chapter 19 - How are Eukaryotic Genomes Organized?...

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1 How are Eukaryotic Genomes Organized? Regulated? How do they evolve? DNA in a eukaryotic chromosome developing salamander egg DNA sequences in the human genome Exons (regions of genes coding for protein, rRNA, or tRNA) ( 1.5% ) Introns and regulatory gene sequences ( 24% ) Repetitive DNA that includes transposable elements and related sequences Alu elements common to primates (10%) Simple sequence DNA (3%) Large-segment duplications (5–6%) Unique noncoding DNA (15%) (44%) Repetitive DNA unrelated to transposable elements (about 15%) 3.4 nm 1 nm 0.34 nm Nucleosomes Æ DNA and histone proteins form beads ” for chromatin packing during cell interphase DNA double helix 2 nm Histone tails His- tones Linker DNA (“string”) Nucleosome (“bead”) 10 nm Histone H1 Nucleosomes (10-nm fiber) 30 nm String of nucleosomes coils during cell interphase Nucleosome 30-nm fiber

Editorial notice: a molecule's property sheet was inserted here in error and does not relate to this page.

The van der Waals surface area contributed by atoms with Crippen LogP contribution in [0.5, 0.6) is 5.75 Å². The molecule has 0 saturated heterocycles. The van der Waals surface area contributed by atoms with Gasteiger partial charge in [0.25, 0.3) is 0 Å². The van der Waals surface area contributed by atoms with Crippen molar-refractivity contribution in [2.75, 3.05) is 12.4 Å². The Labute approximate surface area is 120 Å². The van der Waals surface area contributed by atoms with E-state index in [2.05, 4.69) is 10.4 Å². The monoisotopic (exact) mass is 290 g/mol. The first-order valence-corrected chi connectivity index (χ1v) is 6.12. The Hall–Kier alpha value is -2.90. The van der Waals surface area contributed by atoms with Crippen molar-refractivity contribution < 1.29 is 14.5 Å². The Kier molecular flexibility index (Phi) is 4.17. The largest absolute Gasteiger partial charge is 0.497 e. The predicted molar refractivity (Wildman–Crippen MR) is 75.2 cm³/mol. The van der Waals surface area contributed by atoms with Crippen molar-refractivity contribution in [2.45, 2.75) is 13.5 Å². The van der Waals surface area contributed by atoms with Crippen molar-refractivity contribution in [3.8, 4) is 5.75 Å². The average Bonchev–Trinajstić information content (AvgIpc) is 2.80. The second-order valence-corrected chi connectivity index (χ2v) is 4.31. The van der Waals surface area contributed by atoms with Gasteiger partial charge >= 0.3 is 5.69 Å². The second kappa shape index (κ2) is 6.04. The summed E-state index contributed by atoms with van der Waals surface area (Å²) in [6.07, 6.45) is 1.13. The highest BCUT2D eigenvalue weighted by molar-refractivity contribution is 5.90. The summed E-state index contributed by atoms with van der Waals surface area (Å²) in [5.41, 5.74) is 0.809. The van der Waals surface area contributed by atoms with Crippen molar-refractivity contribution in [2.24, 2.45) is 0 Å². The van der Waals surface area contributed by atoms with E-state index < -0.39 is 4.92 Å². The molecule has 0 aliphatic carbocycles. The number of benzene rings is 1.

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2 300 nm Protein scaffold Folding of DNA into looped domains during prophase . Loops attached to non-histones (scaffold) Looped domains (300-nm fiber) Loops Scaffold Metaphase chromosome 700 nm Compacted chromatin in a metaphase chromosome 1,400 nm Signal NUCLEUS DNA RNA Chromatin Gene available for transcription Gene Exon Intro Transcription Primary transcript RNA processing Cap Tail mRNA in nucleus Transport to cytoplasm Chromatin modification: DNA unpacking involving histone acetylation and DNA demethylation hetero-chromatin eu-chromatin CYTOPLASM mRNA in cytoplasm Translation Degradation of mRNA Polypeptide Cleavage Chemical modification Transport to cel ular destination Degradation of protein Active protein Degraded protein from DNA to proteins a complex process Enhancer (distal control elements) Proximal
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This note was uploaded on 04/16/2008 for the course BIO 131 taught by Professor Paz y mino during the Fall '08 term at UMass Dartmouth.

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chapter 19 - How are Eukaryotic Genomes Organized?...

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